trace_block | Fantom


Dedicated node required

Note that a dedicaded node is requried to enable the debug and trace APIs on Fantom.

Fantom API method that returns traces for all the transactions within a specific block. Developers can use the trace_block method to gain insight into the behavior of smart contracts within a block, analyze gas usage, and optimize their contracts accordingly. This method is only available on an Erigon instance.


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  • quantity or tag β€” the integer of a block encoded as hexadecimal or the string with:

    • latest β€” the most recent block in the blockchain and the current state of the blockchain at the most recent block. A chain reorganization is to be expected.

    • safe β€” the block that received justification from the beacon chain. Although this block could be involved in a chain reorganization, it would necessitate either a coordinated attack by the majority of validators or an instance of severe propagation latency.

    • finalized β€” the block accepted as canonical by more than 2/3 of the validators. A chain reorganization is extremely unlikely, and it would require at least 1/3 of the staked ETH to be burned.

    • earliest β€” the earliest available or genesis block

    • pending β€” the pending state and transactions block. The current state of transactions that have been broadcast to the network but have not yet been included in a block.


      See the default block parameter and How The Merge Impacts Ethereum’s Application Layer.


  • result β€” an object containing the traces of all of the transactions in the block:
    • action β€” an object that describes the action taken by the transaction:
      • from β€” the address of the sender who initiated the transaction.
      • callType β€” the type of call, call or delegatecall, two ways to invoke a function in a smart contract. call creates a new environment for the function to work in, so changes made in that function won't affect the environment where the function was called. delegatecall doesn't create a new environment. Instead, it runs the function within the environment of the caller, so changes made in that function will affect the caller's environment.
      • gas β€” the units of gas included in the transaction by the sender.
      • input β€” the optional input data sent with the transaction, usually used to interact with smart contracts.
      • to β€” the address of the recipient of the transaction if it was a transaction to an address. For contract creation transactions, this field is null.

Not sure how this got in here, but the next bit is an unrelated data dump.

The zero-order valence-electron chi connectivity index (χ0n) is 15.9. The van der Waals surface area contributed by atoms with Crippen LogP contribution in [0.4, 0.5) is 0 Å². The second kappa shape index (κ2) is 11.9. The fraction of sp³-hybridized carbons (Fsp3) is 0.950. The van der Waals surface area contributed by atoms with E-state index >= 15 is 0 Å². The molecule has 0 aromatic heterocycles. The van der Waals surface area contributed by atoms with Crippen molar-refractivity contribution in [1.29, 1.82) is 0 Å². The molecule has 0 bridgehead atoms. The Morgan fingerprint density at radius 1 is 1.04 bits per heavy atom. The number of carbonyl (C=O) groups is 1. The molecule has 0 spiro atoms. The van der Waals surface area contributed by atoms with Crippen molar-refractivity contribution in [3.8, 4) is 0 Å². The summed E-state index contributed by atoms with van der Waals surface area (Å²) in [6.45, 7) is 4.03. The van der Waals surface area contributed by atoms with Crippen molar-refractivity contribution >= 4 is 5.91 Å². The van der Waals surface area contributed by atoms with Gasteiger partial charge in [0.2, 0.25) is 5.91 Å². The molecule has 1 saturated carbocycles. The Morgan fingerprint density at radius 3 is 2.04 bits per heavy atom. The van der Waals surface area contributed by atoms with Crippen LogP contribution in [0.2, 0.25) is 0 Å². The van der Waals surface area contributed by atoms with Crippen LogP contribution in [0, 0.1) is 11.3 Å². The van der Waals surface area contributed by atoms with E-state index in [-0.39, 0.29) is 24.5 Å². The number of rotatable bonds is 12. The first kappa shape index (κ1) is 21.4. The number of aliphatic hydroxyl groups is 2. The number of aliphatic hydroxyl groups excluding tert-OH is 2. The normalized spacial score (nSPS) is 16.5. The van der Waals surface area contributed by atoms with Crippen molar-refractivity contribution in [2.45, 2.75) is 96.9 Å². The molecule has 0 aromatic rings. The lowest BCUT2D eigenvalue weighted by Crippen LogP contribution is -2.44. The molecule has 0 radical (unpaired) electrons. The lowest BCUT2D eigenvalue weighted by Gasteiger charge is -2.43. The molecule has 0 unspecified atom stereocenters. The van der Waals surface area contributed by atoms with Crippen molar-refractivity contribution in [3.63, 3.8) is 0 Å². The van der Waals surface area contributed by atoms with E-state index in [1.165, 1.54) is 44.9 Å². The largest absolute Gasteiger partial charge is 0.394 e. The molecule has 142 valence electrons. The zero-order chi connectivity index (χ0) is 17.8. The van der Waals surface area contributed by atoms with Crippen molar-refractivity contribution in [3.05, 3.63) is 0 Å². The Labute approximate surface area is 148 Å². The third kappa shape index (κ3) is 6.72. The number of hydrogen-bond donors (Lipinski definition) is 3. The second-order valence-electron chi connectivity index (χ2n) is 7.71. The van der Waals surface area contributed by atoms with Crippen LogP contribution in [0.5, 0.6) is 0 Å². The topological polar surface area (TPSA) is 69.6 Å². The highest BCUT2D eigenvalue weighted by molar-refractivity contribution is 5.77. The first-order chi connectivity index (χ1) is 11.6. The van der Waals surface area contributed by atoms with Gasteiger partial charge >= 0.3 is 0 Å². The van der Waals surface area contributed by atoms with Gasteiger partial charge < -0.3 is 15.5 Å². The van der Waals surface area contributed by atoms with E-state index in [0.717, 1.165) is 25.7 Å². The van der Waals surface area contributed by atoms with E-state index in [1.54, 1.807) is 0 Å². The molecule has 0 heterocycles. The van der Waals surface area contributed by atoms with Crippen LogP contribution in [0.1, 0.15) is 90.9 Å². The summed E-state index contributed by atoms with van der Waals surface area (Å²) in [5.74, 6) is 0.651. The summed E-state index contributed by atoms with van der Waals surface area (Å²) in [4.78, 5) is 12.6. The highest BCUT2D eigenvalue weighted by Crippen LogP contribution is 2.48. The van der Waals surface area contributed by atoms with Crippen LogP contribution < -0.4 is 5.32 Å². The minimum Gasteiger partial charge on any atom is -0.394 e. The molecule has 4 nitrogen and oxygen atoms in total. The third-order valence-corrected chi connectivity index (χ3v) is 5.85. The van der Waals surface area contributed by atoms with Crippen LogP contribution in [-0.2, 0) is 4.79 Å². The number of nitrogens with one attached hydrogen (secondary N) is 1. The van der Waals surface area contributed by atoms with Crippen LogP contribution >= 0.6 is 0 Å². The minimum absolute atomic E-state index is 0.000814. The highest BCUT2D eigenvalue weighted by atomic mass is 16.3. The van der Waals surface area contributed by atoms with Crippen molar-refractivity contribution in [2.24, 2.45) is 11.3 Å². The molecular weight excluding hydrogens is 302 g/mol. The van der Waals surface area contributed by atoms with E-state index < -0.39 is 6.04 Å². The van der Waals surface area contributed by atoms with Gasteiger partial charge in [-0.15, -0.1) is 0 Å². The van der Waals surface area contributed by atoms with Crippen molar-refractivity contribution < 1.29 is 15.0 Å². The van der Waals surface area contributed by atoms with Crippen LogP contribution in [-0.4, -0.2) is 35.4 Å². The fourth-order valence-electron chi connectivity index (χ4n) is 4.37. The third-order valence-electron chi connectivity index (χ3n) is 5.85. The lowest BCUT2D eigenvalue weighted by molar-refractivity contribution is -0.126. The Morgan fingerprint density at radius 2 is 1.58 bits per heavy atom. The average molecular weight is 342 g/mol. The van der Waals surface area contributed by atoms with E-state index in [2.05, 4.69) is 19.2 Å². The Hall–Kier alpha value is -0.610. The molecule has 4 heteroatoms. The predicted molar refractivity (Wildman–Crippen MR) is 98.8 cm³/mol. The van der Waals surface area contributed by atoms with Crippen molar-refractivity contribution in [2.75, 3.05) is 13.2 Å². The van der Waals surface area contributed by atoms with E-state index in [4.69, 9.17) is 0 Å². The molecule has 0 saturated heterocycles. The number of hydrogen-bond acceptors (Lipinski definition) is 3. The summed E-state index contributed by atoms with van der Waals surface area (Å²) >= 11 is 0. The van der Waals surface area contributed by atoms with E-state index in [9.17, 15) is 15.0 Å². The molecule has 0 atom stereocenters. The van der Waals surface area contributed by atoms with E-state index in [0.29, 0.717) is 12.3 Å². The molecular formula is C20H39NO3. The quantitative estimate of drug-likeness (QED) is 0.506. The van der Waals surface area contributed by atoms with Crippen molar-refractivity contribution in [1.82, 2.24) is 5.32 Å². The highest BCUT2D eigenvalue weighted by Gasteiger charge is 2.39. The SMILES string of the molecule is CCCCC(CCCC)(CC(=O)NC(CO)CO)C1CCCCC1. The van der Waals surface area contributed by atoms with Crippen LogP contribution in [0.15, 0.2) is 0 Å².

• value β€” the value of the native token transferred along with the transaction, in Wei.
      • blockHash β€” the hash of the block in which the transaction was included.
      • blockNumber β€” the number of the block in which the transaction was included.
      • error β€” a string that indicates whether the transaction was successful or not. null if successful, Reverted if not.
      • result β€” an object that contains additional data about the execution of the transaction:
        • gasUsed β€” the total used gas by the call, encoded as hexadecimal.
        • output β€” the return value of the call, encoded as a hexadecimal string.
      • subtraces β€” the number of sub-traces created during execution. When a transaction is executed on the EVM, it may trigger additional sub-executions, such as when a smart contract calls another smart contract or when an external account is accessed.
      • traceAddress β€” an array that indicates the position of the transaction in the trace.
      • transactionHash β€” the hash of the transaction.
      • transactionPosition β€” the position of the transaction in the block.
      • type β€” the type of action taken by the transaction, call or create. call is the most common type of trace and occurs when a smart contract invokes another contract's function. create represents the creation of a new smart contract. This type of trace occurs when a smart contract is deployed to the blockchain.

trace_block code examples

const { Web3, Web3PluginBase } = require("web3");
const web3 = new Web3(NODE_URL);

// Define the TraceBlockPlugin class
class TraceBlockPlugin extends Web3PluginBase {
    pluginNamespace = 'erigon';

    async traceBlock(blockId) {
        return this.requestManager.send({
            method: 'trace_block',
            params: [blockId],

// Register the plugin
web3.registerPlugin(new TraceBlockPlugin());

async function traceBlock(block) {
    const result = await web3.erigon.traceBlock(block);

const ethers = require('ethers');
const provider = new ethers.JsonRpcProvider(NODE_URL);

const traceBlock = async (block) => {
  const traces = await provider.send("trace_block", [block]);

from web3 import Web3  
web3 = Web3.HTTPProvider(node_url)

block = "latest"

traces = web3.provider.make_request('trace_block', [block])

Use case

A practical use case for the trace_block method on Ethereum can be to analyze the most recent block on the network. For example, developers can gain valuable insights into the block's behavior by examining the amount of gas supplied by all the transactions and the actual amount of gas utilized. This can be the first step to developing a chain explorer.

Try the trace_block RPC method yourself